The Politics of Oz

In “Beneath the Surface of Ozma of Oz,” Rahn draws parallels between Baum’s description of the Oz in these two novels and the socialist utopia in William Morris’s News from Nowhere (Rahn 26). The civilized Oz certainly resembles a utopian communist dictatorship but wears the clothing of a hereditary monarchy. There is no rule by the proletariat, for there are no proletariat, landowners, or bosses in Oz, yet there is a single ruler whose legitimacy rests on her being the daughter of the king who ruled before the advent of the Wizard and the Wicked Witches. Private property has been abolished through, paradoxically, the universal private ownership of all property by Ozma, who allows this property to be shared equitably among the people—how fortunate for the Ozites that Ozma stops aging. The abundance of material wealth, particularly gems and precious metals, is used in ostentatious displays, but these resources are common enough that they are ubiquitous among all Ozites. The people receive everything they desire. They work and produce of their own free will for nothing but satisfaction and the benefit of themselves and their neighbors. Baum might as well have included the famous socialist slogan “From each according to his ability, to each according to his needs.”

In the “uncivilized” Oz of the original novels, the economic system is contrary to that outlined in The Emerald City. The Wicked Witches force the Munchkins and Winkies to live in terror and perform slave labor to benefit their rulers, and even among the Ozites themselves there are property-based class differences. The law of the uncivilized Oz is exactly the opposite of that of Ozma’s communal utopia, as the fraud Wizard makes explicit: “You have no right to expect me to send you back to Kansas unless you do something for me in return. In this country everyone must pay for everything he gets” (128). Of course, the Wizard says this knowing he cannot pay Dorothy what he owes her. The contrast to this earlier Land of Oz emphasizes the utopian nature of Ozma’s socialist Oz, which rejects the harsh American “no free lunches” morality the (as yet) unenlightened Wizard carries over from his US homeland. Hence it is civilized, while what came before is not.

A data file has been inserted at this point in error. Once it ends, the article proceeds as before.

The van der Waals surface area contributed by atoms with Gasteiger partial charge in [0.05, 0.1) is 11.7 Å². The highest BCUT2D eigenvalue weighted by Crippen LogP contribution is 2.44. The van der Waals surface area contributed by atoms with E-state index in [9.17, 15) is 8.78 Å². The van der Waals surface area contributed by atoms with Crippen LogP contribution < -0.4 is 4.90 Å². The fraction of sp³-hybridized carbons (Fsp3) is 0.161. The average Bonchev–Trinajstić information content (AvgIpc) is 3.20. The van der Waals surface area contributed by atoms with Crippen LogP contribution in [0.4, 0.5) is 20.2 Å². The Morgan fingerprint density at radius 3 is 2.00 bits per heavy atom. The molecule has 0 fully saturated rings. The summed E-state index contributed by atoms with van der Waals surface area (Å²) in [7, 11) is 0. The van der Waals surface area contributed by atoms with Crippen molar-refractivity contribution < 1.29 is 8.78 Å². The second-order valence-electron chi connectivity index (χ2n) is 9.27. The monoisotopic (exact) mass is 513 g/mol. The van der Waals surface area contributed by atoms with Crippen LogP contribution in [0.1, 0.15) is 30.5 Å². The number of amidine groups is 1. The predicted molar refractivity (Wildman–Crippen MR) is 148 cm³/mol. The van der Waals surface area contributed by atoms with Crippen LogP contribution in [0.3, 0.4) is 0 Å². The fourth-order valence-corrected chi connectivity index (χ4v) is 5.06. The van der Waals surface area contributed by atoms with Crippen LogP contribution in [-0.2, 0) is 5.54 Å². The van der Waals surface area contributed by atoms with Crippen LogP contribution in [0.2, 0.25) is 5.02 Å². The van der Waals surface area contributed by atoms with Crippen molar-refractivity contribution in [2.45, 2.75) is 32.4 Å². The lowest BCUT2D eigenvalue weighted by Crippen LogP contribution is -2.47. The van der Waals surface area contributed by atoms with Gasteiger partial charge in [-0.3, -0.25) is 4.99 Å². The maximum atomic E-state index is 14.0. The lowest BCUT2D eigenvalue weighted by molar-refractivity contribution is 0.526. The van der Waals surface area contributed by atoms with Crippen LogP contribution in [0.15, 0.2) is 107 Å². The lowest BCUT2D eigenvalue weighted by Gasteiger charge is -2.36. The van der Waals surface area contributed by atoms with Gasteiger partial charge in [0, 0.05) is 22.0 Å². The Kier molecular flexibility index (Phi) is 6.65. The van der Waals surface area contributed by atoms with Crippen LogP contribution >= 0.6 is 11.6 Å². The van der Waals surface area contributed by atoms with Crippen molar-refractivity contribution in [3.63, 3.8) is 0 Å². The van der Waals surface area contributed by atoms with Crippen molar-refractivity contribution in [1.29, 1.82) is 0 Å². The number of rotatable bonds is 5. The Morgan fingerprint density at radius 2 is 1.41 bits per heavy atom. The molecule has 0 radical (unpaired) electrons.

The existence of multiple monarchies means Oz cannot be communist in the sense leftists would usually understand the term. However, a communist ideology, as history attests, is by no means incompatible with dictatorship in the normal sense everyone uses, as is present in Baum’s Oz, rather than in the less intuitive sense of the class dictatorship that capital-C Communists intend. Furthermore, the material conditions of Oz are the most ideal version of a one-person communist dictatorship, so the dispute is only semantic, particularly because, unlike existing countries with lived complexity, none of this is real.

Another central aspect is that Oz is pastoral. Even the Emerald City, the largest urban center, has a tiny population of 57318. As Richard Tuerk points out in Oz in Perspective, this is the size of a small town and so a suitable capital for an idealized rural country (197). Note also that the above description of the economy features agriculturalists and artisans but no factories. There is metallurgy used to ornament buildings and people with the abundant gold but no industry or machines.

However, electricity is used: Ozma’s throne room contains “two electric fountains” (Emerald City 54), Oz has the infrastructure for the Shaggy Man to construct a wireless telegraph in The Patchwork Girl of Oz, the Wizard invents cellular phones decades early in Tik-Tok of Oz, and illustrations depict Jack Pumpkinhead’s house having electrical wires (Road 4) and Ozma keeping a telephone on her desk (Emerald City 192). The question of electricity generation is not explained at risk of undermining the fantasy of the redress of all social ills through mutual aid and abundance created without coercive authority. The answer is presumably magic, which Ozma strictly regulates.

In effect, for Oz, magic may correspond to industrial and electrical technology. Consider that Tik-Tok, a robot man, is explicitly a machine but is also magic, proven by how he can only function in fairy lands and not in the mundane world. “I do not sup-pose such a per-fect ma-chine as I am could be made in an-y place but a fair-y land,” as Tik-Tok says (Ozma of Oz 52). The utopian element is in the careful regulation and control of technology, preventing it from overwhelming people’s lives and destroying the idyllic natural beauty that Baum’s narration frequently describes. In the uncivilized Oz, magic runs rampant, the Wicked Witches using it to terrorize and enslave people, while in the “big, cold, outside world,” figures such as the Nome King use magic to similar ends. As Gore Vidal observed, “[C]ontrolled magic enhances the society just as controlled industrialization could enhance (and perhaps even salvage) a society like ours. Unfortunately, the Nome King has governed the United States for more than a century” (quoted in Zipes).